We also published five 'Neta Fact-Checks' – fact-checks on misleading or false statements made by prominent political leaders.

For example: Prime Minister Narendra Modi, while campaigning in Rajasthan, targeted the Indian National Congress and said that the party had claimed that Muslims had the 'first right' to the nation's wealth when it was in power. PM Modi also made several remarks on the Congress manifesto.

However, the prime minister's claims were misleading and lacking facts. Our carousel below explains three such claims that Team WebQoof fact checked.

The fourth category showed misleading posts made around a political party's election manifesto. The number of stories addressing these claims were four.

Watch our video below to find out how several such misleading claims were made against the Congress party's manifesto.

Who Shared the Most Pieces of Misinformation?

While some prominent leaders shared misinformation during their election speeches as seen in the above video, members of both alliances peddled fake and misleading claims via social media platforms.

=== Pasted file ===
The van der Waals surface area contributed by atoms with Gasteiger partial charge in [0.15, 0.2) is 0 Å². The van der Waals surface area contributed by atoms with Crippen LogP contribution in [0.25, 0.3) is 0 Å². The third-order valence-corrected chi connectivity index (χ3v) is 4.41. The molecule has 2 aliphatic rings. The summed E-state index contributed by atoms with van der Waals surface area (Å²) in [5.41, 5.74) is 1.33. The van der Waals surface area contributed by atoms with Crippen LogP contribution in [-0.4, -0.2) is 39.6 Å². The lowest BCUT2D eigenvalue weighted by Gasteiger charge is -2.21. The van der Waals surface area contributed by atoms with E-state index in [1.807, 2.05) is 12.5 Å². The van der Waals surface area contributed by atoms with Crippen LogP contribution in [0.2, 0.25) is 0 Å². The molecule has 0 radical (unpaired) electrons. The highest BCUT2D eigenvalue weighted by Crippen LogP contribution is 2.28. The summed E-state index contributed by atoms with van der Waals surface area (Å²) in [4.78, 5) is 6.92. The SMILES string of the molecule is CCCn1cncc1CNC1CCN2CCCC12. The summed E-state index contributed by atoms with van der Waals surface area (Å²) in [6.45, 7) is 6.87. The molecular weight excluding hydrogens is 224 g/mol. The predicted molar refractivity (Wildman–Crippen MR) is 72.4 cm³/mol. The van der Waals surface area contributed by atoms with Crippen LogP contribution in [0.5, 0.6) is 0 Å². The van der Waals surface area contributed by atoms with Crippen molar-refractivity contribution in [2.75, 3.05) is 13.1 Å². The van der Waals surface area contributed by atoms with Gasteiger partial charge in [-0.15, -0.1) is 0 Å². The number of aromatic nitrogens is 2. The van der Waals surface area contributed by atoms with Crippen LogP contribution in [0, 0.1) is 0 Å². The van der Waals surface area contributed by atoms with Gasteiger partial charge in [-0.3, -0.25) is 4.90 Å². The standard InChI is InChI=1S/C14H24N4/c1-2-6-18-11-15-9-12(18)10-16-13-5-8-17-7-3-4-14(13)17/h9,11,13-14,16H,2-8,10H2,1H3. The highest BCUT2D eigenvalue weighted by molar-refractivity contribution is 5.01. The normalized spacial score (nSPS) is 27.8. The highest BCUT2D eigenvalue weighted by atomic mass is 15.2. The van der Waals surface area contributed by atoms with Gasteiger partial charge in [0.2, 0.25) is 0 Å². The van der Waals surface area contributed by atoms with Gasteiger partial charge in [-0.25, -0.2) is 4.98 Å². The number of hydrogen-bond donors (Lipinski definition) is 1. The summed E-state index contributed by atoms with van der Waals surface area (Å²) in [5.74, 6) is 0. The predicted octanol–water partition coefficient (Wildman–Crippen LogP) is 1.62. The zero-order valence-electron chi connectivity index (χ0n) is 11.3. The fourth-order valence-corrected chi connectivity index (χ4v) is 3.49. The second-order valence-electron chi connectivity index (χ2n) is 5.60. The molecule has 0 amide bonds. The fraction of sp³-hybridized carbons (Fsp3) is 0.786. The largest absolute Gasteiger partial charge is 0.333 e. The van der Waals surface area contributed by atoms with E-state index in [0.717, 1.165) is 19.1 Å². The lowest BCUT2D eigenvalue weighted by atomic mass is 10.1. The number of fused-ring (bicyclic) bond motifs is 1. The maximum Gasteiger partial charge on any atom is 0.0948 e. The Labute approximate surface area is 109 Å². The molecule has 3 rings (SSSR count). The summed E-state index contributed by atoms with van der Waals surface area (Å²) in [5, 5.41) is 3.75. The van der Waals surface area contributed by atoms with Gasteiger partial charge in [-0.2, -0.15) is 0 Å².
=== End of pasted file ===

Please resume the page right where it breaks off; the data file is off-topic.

Our dataset (of 66 claims) showed that the NDA alliance shared 13 fake or misleading claims (19.69 percent) during the elections, with INDIA coming at the second place with 12 such claims (18.18 percent).

For instance, the All India Trinamool Congress' (TMC) X account shared a video claiming that PM Modi was seen accepting upside-down artwork depicting Nobel Laureate Rabindranath Tagore.

This was also shared by TMC MP Sagarika Ghose, who took a dig at PM Modi.

With 24 fact-checks, the second phase saw Team WebQoof publish the most number of stories during an election phase.

TMC's handle and leaders shared these visuals.

(Source: X/Screenshot)

However, we found that the video was clipped. A longer version showed PM Modi realising the error and rectifying it promptly.

The mudslinging continued from both ends. Assam Chief Minister and BJP leader Himanta Biswa Sarma shared an image of Congress leader Rahul Gandhi claiming that the latter was seen holding a copy of the Chinese constitution.

Team WebQoof found Sarma's claims to be false as Gandhi was carrying a coat pocket version of the Indian Constitution. Watch the video below for more details.

Other than the parties, premium subscribers of the platform X were responsible for spreading the most amount of mis/disinformation with around 41 claims, which came up to 62.12 percent.


This was expected as a similar trend was seen during the 2023 Karnataka assembly elections. Team WebQoof had written about how the distribution of blue badges without 'true verification' would amplify the spread of mis/disinformation on the platform.